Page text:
A new venture in fundraising for the eco-hero
Captain Planet is back. He was last seen in the mid-nineties battling eco-crooks on his own cartoon TV series, sporting a green mullet and sky-blue skin. Formed of the powers of five "Planeteers," the earnest superhero set out to right the planet's wrongs battling villains like the radioactive Duke Nukem and toxic waste polluter Sly Sludge. But maybe it was all a little too earnest for the public at large, as kid's tastes turned to more fast-action, graphic affair and away from not-so-thinly-veiled educational messages.
That hasn't dissuaded Ted Turner any. At the fundraising party for his Captain Planet Foundation last Thursday, held at Producing Director Anthony Pratt's penthouse atop New York City's Sherry-Netherland hotel, a costumed Captain Planet worked the room, flexing his muscles and posing with cocktail-sipping guests.
The media mogul addressed the room to talk about the foundation and the show, with a few barbs directed at Time Warner. "Tell them they own the Captain Planet series," Turner said with his signature drawl "and when they phased me out they put some violent Japanese thing instead… If they put [Captain Planet] on in a good time period, it would still be doing good." Wearing a light grey suit, a neat mustache adorning his upper lip, Turner stood before one of many plate glass windows offering a panoramic view of the city's skyscrapers at sunset.
Servers passed trays of tiny grilled cheese sandwiches, chicken satay and mini versions of Mr. Turner's famed bison burgers (he's got a restaurant chain called Ted's Montana Grill), decorated with little toothpick American flags. The man is the largest individual landowner in North America, with some 15 ranches, over which roams the largest bison herd in the world. In addition to running a media empire, and his philanthropic and environmental commitments, Turner would like to see a lot more bison in the American diet. But bison was a side attraction at this event where talk quickly turned to the new foundation—which aims to support environmental education programs for K-12 kids. Apparently the Captain Planet Foundation had its roots in the early "90s, but it's only recently parted from TBS to become its own nonprofit.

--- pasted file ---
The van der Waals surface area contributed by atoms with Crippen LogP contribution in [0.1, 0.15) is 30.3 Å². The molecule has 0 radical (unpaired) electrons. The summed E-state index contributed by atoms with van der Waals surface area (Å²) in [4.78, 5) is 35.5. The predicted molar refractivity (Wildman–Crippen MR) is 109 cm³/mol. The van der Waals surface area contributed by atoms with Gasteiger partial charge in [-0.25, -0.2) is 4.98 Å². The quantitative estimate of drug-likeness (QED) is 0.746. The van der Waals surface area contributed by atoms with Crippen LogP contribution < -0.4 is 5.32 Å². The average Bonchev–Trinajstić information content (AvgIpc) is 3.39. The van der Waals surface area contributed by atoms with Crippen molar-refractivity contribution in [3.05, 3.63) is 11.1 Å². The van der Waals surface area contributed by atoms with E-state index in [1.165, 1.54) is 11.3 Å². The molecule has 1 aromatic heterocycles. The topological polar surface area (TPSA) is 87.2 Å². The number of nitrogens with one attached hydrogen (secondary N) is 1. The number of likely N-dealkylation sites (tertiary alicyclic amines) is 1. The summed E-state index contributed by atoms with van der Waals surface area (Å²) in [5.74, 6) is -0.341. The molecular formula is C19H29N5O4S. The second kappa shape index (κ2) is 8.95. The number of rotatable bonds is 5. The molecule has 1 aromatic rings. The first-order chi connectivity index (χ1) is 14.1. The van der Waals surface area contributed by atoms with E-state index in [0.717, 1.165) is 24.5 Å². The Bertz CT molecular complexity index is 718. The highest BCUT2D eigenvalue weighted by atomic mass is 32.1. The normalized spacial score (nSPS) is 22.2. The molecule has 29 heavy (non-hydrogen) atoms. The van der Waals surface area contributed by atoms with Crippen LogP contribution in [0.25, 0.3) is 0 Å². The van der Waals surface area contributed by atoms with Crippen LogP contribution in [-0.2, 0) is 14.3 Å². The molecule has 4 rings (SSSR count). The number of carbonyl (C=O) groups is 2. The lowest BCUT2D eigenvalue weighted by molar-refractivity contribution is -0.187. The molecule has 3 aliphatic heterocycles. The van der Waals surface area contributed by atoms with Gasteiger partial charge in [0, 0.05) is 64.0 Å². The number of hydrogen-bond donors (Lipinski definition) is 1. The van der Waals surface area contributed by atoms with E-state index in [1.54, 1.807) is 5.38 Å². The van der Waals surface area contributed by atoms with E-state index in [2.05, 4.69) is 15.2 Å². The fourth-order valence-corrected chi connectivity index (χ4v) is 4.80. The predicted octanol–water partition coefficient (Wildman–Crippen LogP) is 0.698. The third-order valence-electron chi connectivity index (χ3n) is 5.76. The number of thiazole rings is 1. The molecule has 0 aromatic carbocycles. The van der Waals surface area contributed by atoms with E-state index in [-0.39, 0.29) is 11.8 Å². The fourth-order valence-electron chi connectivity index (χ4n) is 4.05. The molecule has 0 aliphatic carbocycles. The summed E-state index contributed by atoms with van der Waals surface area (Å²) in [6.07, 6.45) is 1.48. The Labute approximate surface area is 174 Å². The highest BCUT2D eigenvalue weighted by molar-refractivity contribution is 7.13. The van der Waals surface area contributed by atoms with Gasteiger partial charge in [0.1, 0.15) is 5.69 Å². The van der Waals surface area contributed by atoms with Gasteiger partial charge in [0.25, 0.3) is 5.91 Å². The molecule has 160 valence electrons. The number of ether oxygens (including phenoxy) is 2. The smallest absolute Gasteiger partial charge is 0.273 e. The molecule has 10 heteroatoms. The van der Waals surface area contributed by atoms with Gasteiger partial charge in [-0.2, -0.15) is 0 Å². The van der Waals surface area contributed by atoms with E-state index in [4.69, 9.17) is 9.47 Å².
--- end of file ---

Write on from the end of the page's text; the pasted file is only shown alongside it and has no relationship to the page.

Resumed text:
That's where the auction, and actor Chevy Chase, came in. Chase and his enthusiastic eco-advocate wife Janie were the celebrity du jours of the evening. They gamely posed for pictures, and Janie discussed the importance of greening the nation's schools from top to bottom, and educating kids about the process while they're at it. She mentioned the traveling art show called Cool Globes, which brings attention to global warming solutions by various artist renderings on actual globes. The globes are beautifully detailed and colored, some with striking designs, some with technical wizardry, and the project involves a whole curriculum for classrooms.
Taking the microphone, Chevy acted the part of the auctioneer, eliciting bids for items like a signed Paul McCartney guitar, a signed Bob Dylan guitar, a trip to Costa Rica or to Turner's Vermejo Park ranch. A dinner with Mr. Turner was snatched up for $9,000. We're guessing bison's on the menu.
BRITA BELLI is editor of E.